(4 pm. – promoted by ek hornbeck)
At 4:21 AM EDT, the Northern Hemisphere passed from Summer into Autumn as the sun passes over the equator heading south to give the Earth’s Southern Hemisphere its turn at Summer. The Autumnal Equinox is also known as: Alban Elfed, Autumn Equinox, Fall Equinox, Cornucopia, Feast of Avilon, Festival of Dionysus, Harvest Home, Harvest Tide, Mabon, Night of the Hunter, Second Harvest Festival, Wine Harvest, Witch’s Thanksgiving, and the first day of autumn. It is the second harvest, a time for gathering the Summer’s last fruits, giving thanks for the harvest and marking a celebration in gratitude as the soil and plants die away.
This year’s Harvest Moon happens on September 27 – 28 depending on your location on the globe. In North America, the crest of the moon’s full phase comes on September 27, at 10:51 p.m. EDT, 9:51 p.m CDT, 8:51 p.m. MDT or 7:51 p.m. PDT. The “Harvest Moon” is another name for the full moon that occurs closest to the autumnal equinox, which marks the change of seasons. The moon gets its name from the amount of light it emits, allowing farmers to continue harvesting the summer’s crops through the evening. This years harvest Moon is unique since it is also a super moon, when the moon’s orbit is closest to the earth. There is also full lunar eclipse that will give the moon a reddish hue as the earth’s shadow passes over its surface, thus the term “Blood Moon.”
On the night of Sept. 27 and into the early hours of Sept. 28, the full Moon will glide through the shadow of Earth, turning the Harvest Moon a golden-red color akin to autumn leaves.
The action begins at 9:07 PM Eastern Time on the evening of Sept 27th when the edge of the Moon first enters the amber core of Earth’s shadow. For the next three hours and 18 minutes, Earth’s shadow will move across the lunar disk.
Totality begins at 10:11 PM Eastern Time. That’s when the Moon is completely enveloped by the shadow of our planet. Totality lasts for an hour and 12 minutes so there is plenty of time to soak up the suddenly-red moonlight.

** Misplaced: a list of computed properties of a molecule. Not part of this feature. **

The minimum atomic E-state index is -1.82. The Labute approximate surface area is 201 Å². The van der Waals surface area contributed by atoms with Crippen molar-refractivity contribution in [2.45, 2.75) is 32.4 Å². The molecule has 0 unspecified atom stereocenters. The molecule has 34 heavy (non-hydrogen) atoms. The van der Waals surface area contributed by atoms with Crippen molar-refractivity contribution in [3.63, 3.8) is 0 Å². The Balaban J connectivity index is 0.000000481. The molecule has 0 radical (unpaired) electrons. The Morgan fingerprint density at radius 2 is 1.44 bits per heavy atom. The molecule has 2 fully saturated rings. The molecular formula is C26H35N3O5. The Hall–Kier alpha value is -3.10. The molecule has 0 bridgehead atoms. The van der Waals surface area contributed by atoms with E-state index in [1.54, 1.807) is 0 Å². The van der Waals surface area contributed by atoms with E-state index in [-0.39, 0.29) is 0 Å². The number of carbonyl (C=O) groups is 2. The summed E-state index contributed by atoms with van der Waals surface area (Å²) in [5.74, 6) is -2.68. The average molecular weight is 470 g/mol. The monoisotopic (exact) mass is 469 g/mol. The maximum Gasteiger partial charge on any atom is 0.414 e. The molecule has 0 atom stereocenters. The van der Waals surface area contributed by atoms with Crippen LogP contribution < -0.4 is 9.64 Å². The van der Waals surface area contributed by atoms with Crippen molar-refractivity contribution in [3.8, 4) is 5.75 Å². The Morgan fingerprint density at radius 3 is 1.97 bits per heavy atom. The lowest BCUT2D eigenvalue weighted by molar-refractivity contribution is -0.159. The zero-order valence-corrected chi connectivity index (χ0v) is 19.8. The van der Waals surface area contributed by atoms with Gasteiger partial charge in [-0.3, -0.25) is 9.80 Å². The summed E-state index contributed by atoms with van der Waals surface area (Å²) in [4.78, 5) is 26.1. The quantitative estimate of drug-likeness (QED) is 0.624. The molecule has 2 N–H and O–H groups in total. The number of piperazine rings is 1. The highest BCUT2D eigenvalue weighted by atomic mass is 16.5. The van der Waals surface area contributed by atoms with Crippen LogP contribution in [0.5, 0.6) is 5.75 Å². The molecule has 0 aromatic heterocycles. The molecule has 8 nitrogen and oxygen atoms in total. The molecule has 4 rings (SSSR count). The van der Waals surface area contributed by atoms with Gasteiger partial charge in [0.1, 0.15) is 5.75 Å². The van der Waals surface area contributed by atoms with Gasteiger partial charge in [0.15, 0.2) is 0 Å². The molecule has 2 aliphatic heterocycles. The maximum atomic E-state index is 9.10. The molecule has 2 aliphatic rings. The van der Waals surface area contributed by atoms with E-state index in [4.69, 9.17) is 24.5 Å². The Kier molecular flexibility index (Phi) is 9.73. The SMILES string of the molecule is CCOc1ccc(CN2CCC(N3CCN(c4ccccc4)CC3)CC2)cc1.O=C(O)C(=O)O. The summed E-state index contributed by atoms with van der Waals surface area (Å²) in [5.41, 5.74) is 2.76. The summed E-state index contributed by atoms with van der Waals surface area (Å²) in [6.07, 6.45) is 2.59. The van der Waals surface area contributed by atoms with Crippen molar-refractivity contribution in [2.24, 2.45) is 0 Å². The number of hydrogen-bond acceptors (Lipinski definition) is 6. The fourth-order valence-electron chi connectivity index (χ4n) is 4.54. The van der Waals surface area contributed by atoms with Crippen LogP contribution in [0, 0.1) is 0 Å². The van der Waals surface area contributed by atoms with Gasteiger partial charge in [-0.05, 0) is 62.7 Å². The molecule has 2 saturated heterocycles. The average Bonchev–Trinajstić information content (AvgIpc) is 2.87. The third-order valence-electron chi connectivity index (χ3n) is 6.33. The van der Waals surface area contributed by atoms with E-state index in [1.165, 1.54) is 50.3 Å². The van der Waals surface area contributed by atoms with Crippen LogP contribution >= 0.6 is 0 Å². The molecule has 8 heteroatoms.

he reason the Moon turns red may be found on the surface of the Moon itself. Using your imagination, fly to the Moon and stand inside a dusty lunar crater. Look up. Overhead hangs Earth, nightside facing you, completely hiding the sun behind it. The eclipse is underway.
You might suppose that the Earth overhead would be completely dark. After all, you’re looking at the nightside of our planet. Instead, something amazing happens. When the sun is located directly behind Earth, the rim of the planet seems to catch fire! The darkened terrestrial disk is ringed by every sunrise and every sunset in the world, all at once. This light filters into the heart of Earth’s shadow, suffusing it with a coppery glow.
Back on Earth, the shadowed Moon becomes a great red orb.
A scientific myth is that day and night are equal around the entire world, not really:
Most Northern Hemisphere locations, however, do not see an exact 12-hour day until a few days after the fall equinox (and a few days before the spring equinox).
The main reason is atmospheric refraction: This bending of the sun’s light allows us to see the entire sun before and after it crosses the horizon. (By definition, actual sunrise occurs as soon as the upper edge of the solar disk appears above the horizon, while sunset occurs the moment the sun’s trailing edge disappears below it – though that’s not how our eyes see it.)
This helps explain why the day is slightly more than 12 hours long on the equinox. It also explains why places on the equator always see just over 12 hours of daylight year-round: It’s because of the angle from which they observe the sun.
Another of the myths connected to this celebration/time of year is the myth of Demeter and Persephone. The Autumn Equinox signals the descent of Persephone back to the underworld to be with her husband, Hades and the Harvest Mother, Demeter’s mourning for her daughter…thus, the explanation of the dying back of plant life. This myth gave explanation to our ancient ancestors for the changing of the seasons. The symbolism that is present for us today is the letting go of our youth, child-bearing years and moving closer to the crone/elder part of our lives. But it is only a preparation, the opening to what needs to be prepared when the Winter inevitably comes.
Sometimes a mortal feels in himself Nature
— not his Father but his Mother stirs
within him, and he becomes immortal with her
immortality. From time to time she claims
kindredship with us, and some globule
from her veins steals up into our own.
I am the autumnal sun,
With autumn gales my race is run;
When will the hazel put forth its flowers,
Or the grape ripen under my bowers?
When will the harvest or the hunter’s moon
Turn my midnight into mid-noon?
I am all sere and yellow,
And to my core mellow.
The mast is dropping within my woods,
The winter is lurking within my moods,
And the rustling of the withered leaf
Is the constant music of my grief….